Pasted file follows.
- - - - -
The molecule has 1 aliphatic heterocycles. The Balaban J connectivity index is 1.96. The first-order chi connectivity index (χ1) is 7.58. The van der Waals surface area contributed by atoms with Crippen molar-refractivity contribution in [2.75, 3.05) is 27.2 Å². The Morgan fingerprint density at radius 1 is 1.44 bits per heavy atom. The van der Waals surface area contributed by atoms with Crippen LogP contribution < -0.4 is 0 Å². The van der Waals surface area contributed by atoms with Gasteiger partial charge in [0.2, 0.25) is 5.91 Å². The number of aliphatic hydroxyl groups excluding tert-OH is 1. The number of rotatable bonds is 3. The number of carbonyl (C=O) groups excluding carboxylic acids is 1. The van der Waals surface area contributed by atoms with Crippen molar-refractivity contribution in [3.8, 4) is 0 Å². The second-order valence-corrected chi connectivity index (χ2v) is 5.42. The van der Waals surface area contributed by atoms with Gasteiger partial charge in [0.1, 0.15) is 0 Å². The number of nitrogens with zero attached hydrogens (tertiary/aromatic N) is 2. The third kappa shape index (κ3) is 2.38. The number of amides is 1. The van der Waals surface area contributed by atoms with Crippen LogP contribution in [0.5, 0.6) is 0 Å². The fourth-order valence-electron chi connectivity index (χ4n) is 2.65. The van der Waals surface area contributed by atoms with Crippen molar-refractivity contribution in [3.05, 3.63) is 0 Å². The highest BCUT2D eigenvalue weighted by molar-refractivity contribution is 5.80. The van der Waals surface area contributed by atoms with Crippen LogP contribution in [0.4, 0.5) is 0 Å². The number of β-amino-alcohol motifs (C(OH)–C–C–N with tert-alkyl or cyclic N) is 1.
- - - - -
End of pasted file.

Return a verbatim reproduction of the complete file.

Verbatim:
The molecule has 1 aliphatic heterocycles. The Balaban J connectivity index is 1.96. The first-order chi connectivity index (χ1) is 7.58. The van der Waals surface area contributed by atoms with Crippen molar-refractivity contribution in [2.75, 3.05) is 27.2 Å². The Morgan fingerprint density at radius 1 is 1.44 bits per heavy atom. The van der Waals surface area contributed by atoms with Crippen LogP contribution < -0.4 is 0 Å². The van der Waals surface area contributed by atoms with Gasteiger partial charge in [0.2, 0.25) is 5.91 Å². The number of aliphatic hydroxyl groups excluding tert-OH is 1. The number of rotatable bonds is 3. The number of carbonyl (C=O) groups excluding carboxylic acids is 1. The van der Waals surface area contributed by atoms with Crippen molar-refractivity contribution in [3.8, 4) is 0 Å². The second-order valence-corrected chi connectivity index (χ2v) is 5.42. The van der Waals surface area contributed by atoms with Gasteiger partial charge in [0.1, 0.15) is 0 Å². The number of nitrogens with zero attached hydrogens (tertiary/aromatic N) is 2. The third kappa shape index (κ3) is 2.38. The number of amides is 1. The van der Waals surface area contributed by atoms with Crippen LogP contribution in [0.5, 0.6) is 0 Å². The fourth-order valence-electron chi connectivity index (χ4n) is 2.65. The van der Waals surface area contributed by atoms with Crippen molar-refractivity contribution in [3.05, 3.63) is 0 Å². The highest BCUT2D eigenvalue weighted by molar-refractivity contribution is 5.80. The van der Waals surface area contributed by atoms with Crippen LogP contribution in [0.4, 0.5) is 0 Å². The number of β-amino-alcohol motifs (C(OH)–C–C–N with tert-alkyl or cyclic N) is 1.